We may not agree with another person’s opinion, but we always do better when we approach conflict with a mindset of openness.
Healthy conflict encourages the exchange of ideas and rewards through innovation and creative solutions.
But, too often we default to the unhealthier version of conflict where tempers flare and we focus on winning at all costs.
If you are facing a situation where conflict has gotten to an elevated stage where reactions are overheated or physically threatening, step away. Continuing to engage will only make matters worse.
In her article, Ms. Kandell explains where to start that process.
“In a healthy disagreement, the goal shouldn’t be to win or to have the other person change their mind and agree with you. The goal should be understanding the other person’s perspective or viewpoint to find common ground and mutual understanding so that both can move forward.”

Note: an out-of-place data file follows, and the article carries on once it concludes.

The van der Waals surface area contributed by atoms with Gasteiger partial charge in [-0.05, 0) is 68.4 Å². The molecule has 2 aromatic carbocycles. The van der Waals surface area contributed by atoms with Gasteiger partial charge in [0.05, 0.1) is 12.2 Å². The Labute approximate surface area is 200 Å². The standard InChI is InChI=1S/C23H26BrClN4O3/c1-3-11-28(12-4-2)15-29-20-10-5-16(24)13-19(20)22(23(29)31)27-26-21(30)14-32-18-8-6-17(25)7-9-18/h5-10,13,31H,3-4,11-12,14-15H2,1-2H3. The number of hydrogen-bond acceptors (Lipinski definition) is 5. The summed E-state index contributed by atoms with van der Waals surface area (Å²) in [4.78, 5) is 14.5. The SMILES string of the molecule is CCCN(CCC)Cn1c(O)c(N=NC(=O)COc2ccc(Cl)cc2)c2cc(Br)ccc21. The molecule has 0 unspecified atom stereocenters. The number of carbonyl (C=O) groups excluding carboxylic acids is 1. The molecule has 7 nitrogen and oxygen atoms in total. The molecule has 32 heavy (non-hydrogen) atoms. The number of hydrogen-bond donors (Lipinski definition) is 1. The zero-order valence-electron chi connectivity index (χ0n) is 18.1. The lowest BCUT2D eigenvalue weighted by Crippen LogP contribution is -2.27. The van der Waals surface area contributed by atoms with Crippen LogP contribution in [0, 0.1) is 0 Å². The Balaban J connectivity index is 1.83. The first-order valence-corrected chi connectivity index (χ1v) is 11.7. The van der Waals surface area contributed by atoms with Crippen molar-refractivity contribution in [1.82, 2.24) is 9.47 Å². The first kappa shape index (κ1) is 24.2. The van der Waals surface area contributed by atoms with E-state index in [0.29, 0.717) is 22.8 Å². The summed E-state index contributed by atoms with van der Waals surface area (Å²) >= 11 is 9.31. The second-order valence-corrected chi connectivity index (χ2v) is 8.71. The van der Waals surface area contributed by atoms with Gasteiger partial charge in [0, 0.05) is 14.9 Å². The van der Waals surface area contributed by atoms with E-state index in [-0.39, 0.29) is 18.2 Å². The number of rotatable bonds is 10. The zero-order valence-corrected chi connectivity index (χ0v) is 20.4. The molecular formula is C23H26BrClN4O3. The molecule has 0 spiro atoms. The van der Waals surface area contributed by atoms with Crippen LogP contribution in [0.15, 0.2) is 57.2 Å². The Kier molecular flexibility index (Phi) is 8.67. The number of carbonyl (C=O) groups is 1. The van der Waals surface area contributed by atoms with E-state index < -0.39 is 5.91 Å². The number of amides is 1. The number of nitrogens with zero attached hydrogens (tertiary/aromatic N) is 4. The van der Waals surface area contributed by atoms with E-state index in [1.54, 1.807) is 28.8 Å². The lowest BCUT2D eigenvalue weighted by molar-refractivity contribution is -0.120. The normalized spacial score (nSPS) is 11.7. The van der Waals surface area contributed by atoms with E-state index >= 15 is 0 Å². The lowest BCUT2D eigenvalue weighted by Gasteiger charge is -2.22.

Since conflict is just part of the human condition, it’s best to have a strategy when you feel you’re heading for a disagreement.
Approaching a challenging issue early and in a positive way can help you avoid hurt feelings, and stubborn tendencies from developing, both of which can slow the resolution process.
She suggests using “assertive communication” to get your point across.
Assertive communication isn’t angry or threatening. It avoids being personal or emotional and focuses on facts and honesty.
Here are a few more ideas you can use to ensure your conversation is positive and productive:
1. Affirm the person you’re in conflict with.
In the years since I started my coaching practice, I found that affirming what a person is trying to convey to you goes a long way in letting them know you are present and focused.
By affirming I mean saying something like “I know we probably won’t agree on every point here, but I respect you and like to know more about why you feel that way about “X”.
It’s your way of letting them know you are open to their perspective and respect them as a person. It helps to defuse defensiveness and allow for more honest interaction.